Why do TAFE graduates earn more than uni graduates?

by Brett Henebery22 May 2017
A new report reveals that TAFE graduates not only have higher starting wages than university graduates, but also find work more quickly, on average.

The report, titled: ‘Perceptions Are Not Reality: myths, realities & the critical role of vocational education & training in Australia’, was released by the Skilling Australia Foundation (SAF) today.

SAF CEO, Nicholas Wyman called on Australia to raise the status of skilled education, address youth unemployment and disengagement and to ensure people graduate from our educational institutions with real-world workplace skills.

Nicholas Wyman, SAF CEO, said the report was a call to action for Australia’s vocational training industry.

“No two people are the same, nor will they travel the same path. We all have different learning styles, interests and talents,” Wyman said in a statement.

“With skills-based career development, young Australians can pursue an individual passion while gaining the knowledge and experience to build a rewarding career.”

The report also found that in comparison with university undergraduate programs, vocational education usually provides students with a faster, more cost-effective pathway to complete a qualification and enter the workforce.

“Australia’s VET sector, far from preparing students for low-skilled, low-paid or low-future work, produces highly skilled graduates with remuneration and employment outcomes comparable to – and sometimes surpassing – those of university graduates,” Wyman said.

He pointed to SAF’s research which reveals that VET graduates have:
  • higher starting salaries than university grads, on average ($56,000pa vs. $54,000)
  • are in employment in higher numbers then university grads (78% vs. 68%)
  • the graduate employment rate of trade apprentices upon completion is as high as 92%.”
He also pointed out that “there remain jobs for the taking” through studying VET sector qualifications.

“VET provides training courses for 9 out of the 10 occupations forecast to grow the most over the next five years,” Wyman said.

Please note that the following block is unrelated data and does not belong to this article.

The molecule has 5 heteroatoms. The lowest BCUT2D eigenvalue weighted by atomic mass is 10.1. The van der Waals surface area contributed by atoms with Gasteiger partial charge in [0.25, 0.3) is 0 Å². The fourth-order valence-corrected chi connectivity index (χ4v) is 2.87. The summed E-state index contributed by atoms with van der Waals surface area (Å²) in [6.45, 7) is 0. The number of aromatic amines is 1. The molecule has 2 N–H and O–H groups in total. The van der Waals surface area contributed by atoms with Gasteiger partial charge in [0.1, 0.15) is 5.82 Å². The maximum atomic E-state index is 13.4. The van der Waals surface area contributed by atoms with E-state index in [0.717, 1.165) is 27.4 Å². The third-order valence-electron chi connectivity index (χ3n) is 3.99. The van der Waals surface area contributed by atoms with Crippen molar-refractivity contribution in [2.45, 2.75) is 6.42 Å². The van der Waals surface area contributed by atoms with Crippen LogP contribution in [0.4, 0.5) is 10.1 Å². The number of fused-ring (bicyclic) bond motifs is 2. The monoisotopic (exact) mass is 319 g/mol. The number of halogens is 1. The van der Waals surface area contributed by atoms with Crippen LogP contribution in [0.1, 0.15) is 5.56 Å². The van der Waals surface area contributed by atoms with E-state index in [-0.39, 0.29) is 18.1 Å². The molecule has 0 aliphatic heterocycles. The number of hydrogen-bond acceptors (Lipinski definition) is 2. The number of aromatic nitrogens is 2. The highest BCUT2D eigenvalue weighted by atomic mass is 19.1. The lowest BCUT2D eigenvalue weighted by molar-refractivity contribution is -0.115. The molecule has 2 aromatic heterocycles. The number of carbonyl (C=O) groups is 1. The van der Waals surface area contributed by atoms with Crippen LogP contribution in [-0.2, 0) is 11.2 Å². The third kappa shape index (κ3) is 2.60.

During 2015–2016, the biggest labour shortages were for technical and trade workers; more than one third of vacancies in the construction, food production and automotive trades went unfilled.

“Public perceptions surrounding the vocational education sector are widely out of step with the reality of the sector” Wyman said, adding he believes the VET sector is the key to future-proofing Australia’s economy.

“Political and business leaders often bemoan Australia’s perennial social and economic problems, but it is clear the VET sector can play a significant role in resolving them.”

Wyman said the report shows there is currently “an array of respectable, well-compensated, upwardly mobile careers” that don't require a university education.

These jobs, he says, exist in progressive, fast-growth industries, such as healthcare, bio-tech and cyber security, agriculture, information technology and service industries, such as tourism and hospitality.

“Unfortunately, vocational study has a history of being seen as less respectable than attending university. This must change,” he said.

The report follows a pledge by the Federal Government to create the Skilling Australians Fund, which will provide $1.5bn towards trainees and apprentices over the next four years.

Federal Treasurer, Scott Morrison, said the ongoing fund will be “a new approach”, providing long-term certainty of funding and requiring states to match funding to support apprenticeships.